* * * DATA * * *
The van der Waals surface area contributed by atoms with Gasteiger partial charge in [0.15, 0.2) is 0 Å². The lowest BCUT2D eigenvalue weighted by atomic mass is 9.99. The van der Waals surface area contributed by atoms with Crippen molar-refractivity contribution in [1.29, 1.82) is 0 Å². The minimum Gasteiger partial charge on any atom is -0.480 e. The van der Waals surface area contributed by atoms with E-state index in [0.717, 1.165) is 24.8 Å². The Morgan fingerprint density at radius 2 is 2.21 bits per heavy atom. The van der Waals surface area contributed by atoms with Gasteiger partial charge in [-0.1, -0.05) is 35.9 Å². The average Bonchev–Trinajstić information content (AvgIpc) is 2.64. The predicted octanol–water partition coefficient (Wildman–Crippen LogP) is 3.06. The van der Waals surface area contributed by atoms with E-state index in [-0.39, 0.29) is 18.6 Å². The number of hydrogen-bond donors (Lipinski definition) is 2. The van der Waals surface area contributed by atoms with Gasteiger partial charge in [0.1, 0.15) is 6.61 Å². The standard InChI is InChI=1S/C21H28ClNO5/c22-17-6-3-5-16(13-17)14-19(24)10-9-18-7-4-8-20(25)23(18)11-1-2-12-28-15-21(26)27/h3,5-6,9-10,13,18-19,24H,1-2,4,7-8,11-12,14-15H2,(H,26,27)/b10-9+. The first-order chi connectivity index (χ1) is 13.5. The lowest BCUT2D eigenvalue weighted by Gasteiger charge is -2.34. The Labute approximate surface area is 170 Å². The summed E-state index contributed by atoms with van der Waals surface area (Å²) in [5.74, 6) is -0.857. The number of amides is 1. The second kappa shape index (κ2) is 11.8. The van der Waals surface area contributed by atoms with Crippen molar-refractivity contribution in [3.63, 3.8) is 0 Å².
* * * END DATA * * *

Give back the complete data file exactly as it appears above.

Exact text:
The van der Waals surface area contributed by atoms with Gasteiger partial charge in [0.15, 0.2) is 0 Å². The lowest BCUT2D eigenvalue weighted by atomic mass is 9.99. The van der Waals surface area contributed by atoms with Crippen molar-refractivity contribution in [1.29, 1.82) is 0 Å². The minimum Gasteiger partial charge on any atom is -0.480 e. The van der Waals surface area contributed by atoms with E-state index in [0.717, 1.165) is 24.8 Å². The Morgan fingerprint density at radius 2 is 2.21 bits per heavy atom. The van der Waals surface area contributed by atoms with Gasteiger partial charge in [-0.1, -0.05) is 35.9 Å². The average Bonchev–Trinajstić information content (AvgIpc) is 2.64. The predicted octanol–water partition coefficient (Wildman–Crippen LogP) is 3.06. The van der Waals surface area contributed by atoms with E-state index in [-0.39, 0.29) is 18.6 Å². The number of hydrogen-bond donors (Lipinski definition) is 2. The van der Waals surface area contributed by atoms with Gasteiger partial charge in [0.1, 0.15) is 6.61 Å². The standard InChI is InChI=1S/C21H28ClNO5/c22-17-6-3-5-16(13-17)14-19(24)10-9-18-7-4-8-20(25)23(18)11-1-2-12-28-15-21(26)27/h3,5-6,9-10,13,18-19,24H,1-2,4,7-8,11-12,14-15H2,(H,26,27)/b10-9+. The first-order chi connectivity index (χ1) is 13.5. The lowest BCUT2D eigenvalue weighted by Gasteiger charge is -2.34. The Labute approximate surface area is 170 Å². The summed E-state index contributed by atoms with van der Waals surface area (Å²) in [5.74, 6) is -0.857. The number of amides is 1. The second kappa shape index (κ2) is 11.8. The van der Waals surface area contributed by atoms with Crippen molar-refractivity contribution in [3.63, 3.8) is 0 Å².